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  • Removing melted plastic from metal

    A little OT, but it does mention metal

    So, melted plastic, on nickel plated steel, is there an easy way to remove it besides mechanical abrasion?

    I'm hoping something easy like MEK or paint stripper.

    Thanks

    Mike
    Mike Hunter

    www.mikehunterrestorations.com

  • #2
    It largely depends on the plastic. Do you know what it is? Some are soluble in common solvents, others not. Try acetone first.
    Jim H.

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    • #3
      Originally posted by JCHannum View Post
      It largely depends on the plastic. Do you know what it is? Some are soluble in common solvents, others not. Try acetone first.
      acetone first it's safe. then methelene chloride but it is rather nasty so bear that in mind.

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      • #4
        I have a hard time believing any plastic will stick very tenaciously to nickel plating. Stick it in the freezer overnight and then see if you can pry it off with a wooden stick.

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        • #5
          Mike,

          When you say plastic, that is like saying metal. Many forms of plastic. Destroyed a cheap wristwatch by getting a little bit of brake fluid on it. Usually heat or cold will loosen. Put in deep freeze 24 hours or use a heat gun. Most chemicals that dissolve plastics make into something akin to epoxy. Might be more of a mess than you now have. My first try would be freezing then use of a small soft hammer to break the plastic. next would be soak in acetone auto transmission mix.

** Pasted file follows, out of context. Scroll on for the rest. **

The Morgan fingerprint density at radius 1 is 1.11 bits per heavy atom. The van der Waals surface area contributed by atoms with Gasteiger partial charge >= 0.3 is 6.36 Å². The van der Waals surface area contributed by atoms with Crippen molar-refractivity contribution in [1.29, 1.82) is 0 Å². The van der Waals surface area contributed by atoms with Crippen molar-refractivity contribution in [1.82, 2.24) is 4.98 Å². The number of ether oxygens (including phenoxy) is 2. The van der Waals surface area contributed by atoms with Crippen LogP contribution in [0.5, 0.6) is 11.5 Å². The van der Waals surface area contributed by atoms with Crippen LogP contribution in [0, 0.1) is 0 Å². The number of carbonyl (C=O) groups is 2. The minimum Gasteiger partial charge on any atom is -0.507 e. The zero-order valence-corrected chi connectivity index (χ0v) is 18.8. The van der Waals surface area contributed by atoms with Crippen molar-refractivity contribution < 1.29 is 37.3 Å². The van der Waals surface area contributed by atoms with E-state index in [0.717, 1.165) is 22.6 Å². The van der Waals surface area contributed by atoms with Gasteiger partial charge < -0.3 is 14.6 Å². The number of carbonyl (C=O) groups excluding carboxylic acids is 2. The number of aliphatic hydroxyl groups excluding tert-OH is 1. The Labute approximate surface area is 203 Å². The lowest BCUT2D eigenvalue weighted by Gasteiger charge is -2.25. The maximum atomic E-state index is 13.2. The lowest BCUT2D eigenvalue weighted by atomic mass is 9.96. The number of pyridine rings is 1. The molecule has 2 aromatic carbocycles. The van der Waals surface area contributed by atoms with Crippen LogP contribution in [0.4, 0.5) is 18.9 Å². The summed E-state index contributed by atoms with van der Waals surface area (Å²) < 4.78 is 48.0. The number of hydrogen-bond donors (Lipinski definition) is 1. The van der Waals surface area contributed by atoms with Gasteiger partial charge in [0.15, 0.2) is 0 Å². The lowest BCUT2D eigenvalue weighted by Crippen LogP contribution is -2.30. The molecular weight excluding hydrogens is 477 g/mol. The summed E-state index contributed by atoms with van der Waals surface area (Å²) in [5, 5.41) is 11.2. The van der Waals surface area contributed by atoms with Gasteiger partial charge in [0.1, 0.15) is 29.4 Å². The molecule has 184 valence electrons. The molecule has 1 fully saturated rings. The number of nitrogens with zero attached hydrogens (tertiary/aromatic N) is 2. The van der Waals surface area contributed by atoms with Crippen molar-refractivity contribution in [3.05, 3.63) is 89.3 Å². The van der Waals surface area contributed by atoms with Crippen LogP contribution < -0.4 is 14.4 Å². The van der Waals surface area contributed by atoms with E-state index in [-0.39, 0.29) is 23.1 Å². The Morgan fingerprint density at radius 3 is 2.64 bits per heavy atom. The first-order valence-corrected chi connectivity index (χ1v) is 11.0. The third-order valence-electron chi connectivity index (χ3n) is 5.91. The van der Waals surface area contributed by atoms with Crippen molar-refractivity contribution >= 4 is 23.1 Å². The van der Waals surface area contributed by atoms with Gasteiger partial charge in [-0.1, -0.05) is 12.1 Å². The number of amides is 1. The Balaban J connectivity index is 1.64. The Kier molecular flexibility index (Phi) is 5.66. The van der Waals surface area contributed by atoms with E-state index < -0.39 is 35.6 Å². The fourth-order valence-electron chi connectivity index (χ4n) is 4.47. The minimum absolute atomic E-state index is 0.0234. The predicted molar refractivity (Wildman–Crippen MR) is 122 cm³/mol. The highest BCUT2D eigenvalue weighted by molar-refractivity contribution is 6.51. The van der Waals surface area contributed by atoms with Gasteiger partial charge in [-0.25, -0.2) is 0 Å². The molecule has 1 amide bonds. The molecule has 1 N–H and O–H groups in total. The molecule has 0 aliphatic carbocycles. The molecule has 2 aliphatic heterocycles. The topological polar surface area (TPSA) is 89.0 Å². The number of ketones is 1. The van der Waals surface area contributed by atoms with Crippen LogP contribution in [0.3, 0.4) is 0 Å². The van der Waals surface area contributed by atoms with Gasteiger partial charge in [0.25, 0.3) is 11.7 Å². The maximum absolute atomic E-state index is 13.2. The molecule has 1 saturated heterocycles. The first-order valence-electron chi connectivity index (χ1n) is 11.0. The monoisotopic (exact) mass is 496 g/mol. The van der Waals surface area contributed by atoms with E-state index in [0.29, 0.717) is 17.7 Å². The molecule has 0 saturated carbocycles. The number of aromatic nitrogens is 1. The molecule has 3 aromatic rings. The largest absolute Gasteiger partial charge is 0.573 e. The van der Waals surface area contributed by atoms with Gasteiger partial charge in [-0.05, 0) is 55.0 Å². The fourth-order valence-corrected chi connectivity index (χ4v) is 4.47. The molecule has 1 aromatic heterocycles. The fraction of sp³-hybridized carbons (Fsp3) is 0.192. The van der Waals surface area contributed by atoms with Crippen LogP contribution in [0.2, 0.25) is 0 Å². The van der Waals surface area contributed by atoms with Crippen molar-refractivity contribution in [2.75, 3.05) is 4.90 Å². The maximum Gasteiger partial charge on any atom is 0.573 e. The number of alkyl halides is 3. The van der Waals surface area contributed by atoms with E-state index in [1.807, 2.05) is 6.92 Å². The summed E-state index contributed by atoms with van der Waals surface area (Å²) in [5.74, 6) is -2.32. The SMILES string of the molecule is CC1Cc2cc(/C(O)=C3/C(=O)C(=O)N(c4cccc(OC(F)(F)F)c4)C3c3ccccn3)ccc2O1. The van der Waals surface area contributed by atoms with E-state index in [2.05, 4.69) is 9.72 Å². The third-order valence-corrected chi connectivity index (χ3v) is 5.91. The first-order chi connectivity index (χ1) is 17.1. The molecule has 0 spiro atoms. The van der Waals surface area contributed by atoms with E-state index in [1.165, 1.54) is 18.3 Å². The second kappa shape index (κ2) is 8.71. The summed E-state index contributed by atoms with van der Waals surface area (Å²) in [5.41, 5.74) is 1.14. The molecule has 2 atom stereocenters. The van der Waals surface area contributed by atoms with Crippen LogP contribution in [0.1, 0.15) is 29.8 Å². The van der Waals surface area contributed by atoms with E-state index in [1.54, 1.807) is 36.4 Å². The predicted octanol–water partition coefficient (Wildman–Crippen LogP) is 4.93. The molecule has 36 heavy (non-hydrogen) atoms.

Bob

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          • #6
            Die wax for chrome steel dies and heat coupled with a scotchbrite, that's what extrusion dies get, anything like acetone will get it, sometimes slowly as there are resistant plastics, solvent cement can eat them too
            Mark

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            • #7
              I don't know what glacial acetic acid would do the the nickel, but it melted a screwdriver handle very quickly... Works on acetate plastic.

              Amazing what old darkroom chemicals can do...

              paul
              Last edited by ironmonger; 05-31-2015, 11:37 AM.
              paul
              ARS W9PCS

              Esto Vigilans

              Remember, just because you can doesn't mean you should...
              but you may have to

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              • #8
                Ok
                First, thanks for the replies so far, I will try freezing first, then acetone.

                A little more info; wife and I were outside enjoying the hot tub, I had a kerosene pressure lamp going, gentle breeze and one of the outdoor curtains landed on the hood of the lamp, immediately melting.

                There are no tags on the curtains, I’m assuming it nylon or rayon or whatever they make sheer curtains out of these days. The material feels almost like a stiff cotton.

                The lamp is nickel plated, most of the lamp in brass, but I’m assuming that the chimney is nickel plated steel for the heat.

                There are some on the web that recommend boiling in a water baking soda solution, not sure the science behind that.

                Respectfully

                Mike
                Mike Hunter

                www.mikehunterrestorations.com